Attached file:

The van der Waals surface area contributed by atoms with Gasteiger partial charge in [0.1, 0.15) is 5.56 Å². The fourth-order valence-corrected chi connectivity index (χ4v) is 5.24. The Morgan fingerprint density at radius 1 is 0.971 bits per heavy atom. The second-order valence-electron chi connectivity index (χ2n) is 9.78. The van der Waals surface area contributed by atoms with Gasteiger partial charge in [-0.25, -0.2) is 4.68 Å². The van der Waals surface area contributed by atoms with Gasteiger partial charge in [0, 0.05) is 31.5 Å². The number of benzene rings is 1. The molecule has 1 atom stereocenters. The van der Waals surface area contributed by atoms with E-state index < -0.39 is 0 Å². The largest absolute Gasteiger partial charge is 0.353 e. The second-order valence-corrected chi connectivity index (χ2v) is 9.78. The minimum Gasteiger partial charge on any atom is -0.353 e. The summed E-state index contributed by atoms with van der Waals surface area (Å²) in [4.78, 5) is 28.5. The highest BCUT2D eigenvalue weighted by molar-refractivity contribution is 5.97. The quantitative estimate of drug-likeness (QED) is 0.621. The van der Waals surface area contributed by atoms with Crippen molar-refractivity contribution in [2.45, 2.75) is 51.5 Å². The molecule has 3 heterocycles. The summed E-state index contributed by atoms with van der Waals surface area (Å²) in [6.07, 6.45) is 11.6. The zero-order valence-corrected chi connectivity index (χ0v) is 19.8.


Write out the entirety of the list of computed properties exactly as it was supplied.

The van der Waals surface area contributed by atoms with Gasteiger partial charge in [0.1, 0.15) is 5.56 Å². The fourth-order valence-corrected chi connectivity index (χ4v) is 5.24. The Morgan fingerprint density at radius 1 is 0.971 bits per heavy atom. The second-order valence-electron chi connectivity index (χ2n) is 9.78. The van der Waals surface area contributed by atoms with Gasteiger partial charge in [-0.25, -0.2) is 4.68 Å². The van der Waals surface area contributed by atoms with Gasteiger partial charge in [0, 0.05) is 31.5 Å². The number of benzene rings is 1. The molecule has 1 atom stereocenters. The van der Waals surface area contributed by atoms with E-state index < -0.39 is 0 Å². The largest absolute Gasteiger partial charge is 0.353 e. The second-order valence-corrected chi connectivity index (χ2v) is 9.78. The minimum Gasteiger partial charge on any atom is -0.353 e. The summed E-state index contributed by atoms with van der Waals surface area (Å²) in [4.78, 5) is 28.5. The highest BCUT2D eigenvalue weighted by molar-refractivity contribution is 5.97. The quantitative estimate of drug-likeness (QED) is 0.621. The van der Waals surface area contributed by atoms with Crippen molar-refractivity contribution in [2.45, 2.75) is 51.5 Å². The molecule has 3 heterocycles. The summed E-state index contributed by atoms with van der Waals surface area (Å²) in [6.07, 6.45) is 11.6. The zero-order valence-corrected chi connectivity index (χ0v) is 19.8.